Analysis: Why did Twitter founder Jack Dorsey develop protocols instead of platforms?

Author: Wang Guangzhong

Editor's Note: The original title was "Negotiate Agreements, No Platforms"

On December 11, 2019, Twitter founder Jack Dorsey tweeted that he would invest in setting up an independent open standards R & D team to develop a set of protocols for social applications. The ultimate goal is to make Twitter a client of this set of protocols. The tweet did not mention the word Web3.0, but only made it clear that Twitter was going to switch from "platform-based" applications to "protocol-based" applications. But this is exactly the core content of Web3.0. In addition, Jack also mentioned explicitly that blockchain will be used, so Twitter's direction is obviously highly consistent with Web3.0's thinking. The title of this article, "Agreement over Platform," comes from the title of an article mentioned in the tweet [1].

So what benefits would an Internet application like Twitter develop to a "protocol-based" approach for companies or users? Is it really feasible in reality? Lets come look.

Protocols and platforms

Currently, some of our daily applications are protocol-based applications, but the mainstream is platform-based applications. Let's first introduce the differences between protocols and platforms.

The so-called agreement is an open game rule, which is open and neutral. For example, we use the Web through the HTTP protocol. This protocol is released by a non-commercial standardization organization. Anyone using the technology involved in the protocol does not need to pay a fee. There are some clear rules in the protocol. For example, when using the HTTP protocol, if you enter http://example.com/about.html in the browser address bar. The stipulation in the HTTP protocol is to first find the server corresponding to example.com, and then download the about.html page to a browser and open it. Open game rules mean that anyone can participate. For example, based on the HTTP protocol, any manufacturer can develop a browser. Any browser developed by anyone can join the network without discrimination as long as it complies with the HTTP game rules. Coming. There are many examples of Internet protocols. Chat has the IRC protocol, video communication has the WebRTC, and Email has the SMTP protocol.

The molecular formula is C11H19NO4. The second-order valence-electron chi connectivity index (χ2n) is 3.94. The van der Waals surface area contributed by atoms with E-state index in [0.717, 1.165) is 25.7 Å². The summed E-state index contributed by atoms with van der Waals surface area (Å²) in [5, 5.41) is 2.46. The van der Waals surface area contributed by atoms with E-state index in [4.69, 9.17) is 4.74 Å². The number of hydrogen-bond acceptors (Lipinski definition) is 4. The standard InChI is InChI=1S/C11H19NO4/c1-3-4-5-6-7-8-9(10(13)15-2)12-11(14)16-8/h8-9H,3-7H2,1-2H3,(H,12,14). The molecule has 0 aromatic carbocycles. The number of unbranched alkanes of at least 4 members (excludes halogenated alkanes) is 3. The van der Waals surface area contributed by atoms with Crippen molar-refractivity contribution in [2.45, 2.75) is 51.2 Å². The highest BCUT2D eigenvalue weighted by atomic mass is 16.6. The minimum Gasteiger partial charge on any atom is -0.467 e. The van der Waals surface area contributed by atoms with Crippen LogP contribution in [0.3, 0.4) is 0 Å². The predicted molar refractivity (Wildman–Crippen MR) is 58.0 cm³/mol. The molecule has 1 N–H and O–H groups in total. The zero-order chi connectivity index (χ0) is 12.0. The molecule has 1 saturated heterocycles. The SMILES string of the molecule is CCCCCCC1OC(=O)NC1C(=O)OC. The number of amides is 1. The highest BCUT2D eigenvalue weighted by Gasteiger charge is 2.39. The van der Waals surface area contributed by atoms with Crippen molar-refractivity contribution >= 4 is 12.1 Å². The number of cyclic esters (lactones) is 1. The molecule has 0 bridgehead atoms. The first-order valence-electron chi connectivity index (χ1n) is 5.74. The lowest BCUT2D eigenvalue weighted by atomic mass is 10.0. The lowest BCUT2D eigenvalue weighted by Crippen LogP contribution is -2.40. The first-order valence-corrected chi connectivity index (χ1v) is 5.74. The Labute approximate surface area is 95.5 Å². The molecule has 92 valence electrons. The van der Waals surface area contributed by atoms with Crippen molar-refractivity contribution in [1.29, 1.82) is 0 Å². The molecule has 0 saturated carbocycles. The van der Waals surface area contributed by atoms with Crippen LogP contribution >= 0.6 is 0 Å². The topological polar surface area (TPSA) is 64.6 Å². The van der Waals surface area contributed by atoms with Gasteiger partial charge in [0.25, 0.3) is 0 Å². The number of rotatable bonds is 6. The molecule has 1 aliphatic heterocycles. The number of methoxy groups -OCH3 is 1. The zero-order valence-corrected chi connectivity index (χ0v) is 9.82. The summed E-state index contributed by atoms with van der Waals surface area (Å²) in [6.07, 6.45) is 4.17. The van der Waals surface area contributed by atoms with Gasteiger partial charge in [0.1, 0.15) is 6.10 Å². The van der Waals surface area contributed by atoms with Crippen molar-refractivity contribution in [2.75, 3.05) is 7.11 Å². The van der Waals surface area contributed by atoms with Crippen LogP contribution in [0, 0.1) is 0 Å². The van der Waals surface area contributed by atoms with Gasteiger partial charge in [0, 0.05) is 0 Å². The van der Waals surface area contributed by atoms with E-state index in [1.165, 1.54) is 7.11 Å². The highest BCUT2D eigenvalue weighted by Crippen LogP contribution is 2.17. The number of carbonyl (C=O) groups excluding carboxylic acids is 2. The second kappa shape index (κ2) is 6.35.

The so-called platform is a private company. The "platform-based" application is characterized by the non-publicity of rules. For example, Facebook is a typical platform. How the application works internally, how it communicates, and how the underlying format of the data is determined by their company. In this way, the data is bound to the application, and the company owns the user's data. Because of the data on Facebook, users cannot download it completely, even if it can be downloaded, they cannot be used in other applications because the data format is different. Web2.0 is also called "Platform Internet" because mainstream applications such as Amazon, Facebook, and Twitter are "platform-based."

In short, on the surface, the agreement is a document, and the platform is a company. There seems to be no comparability, but in essence the agreement represents an open game rule, and the platform is a set of closed game rules.

Advantages and disadvantages of the platform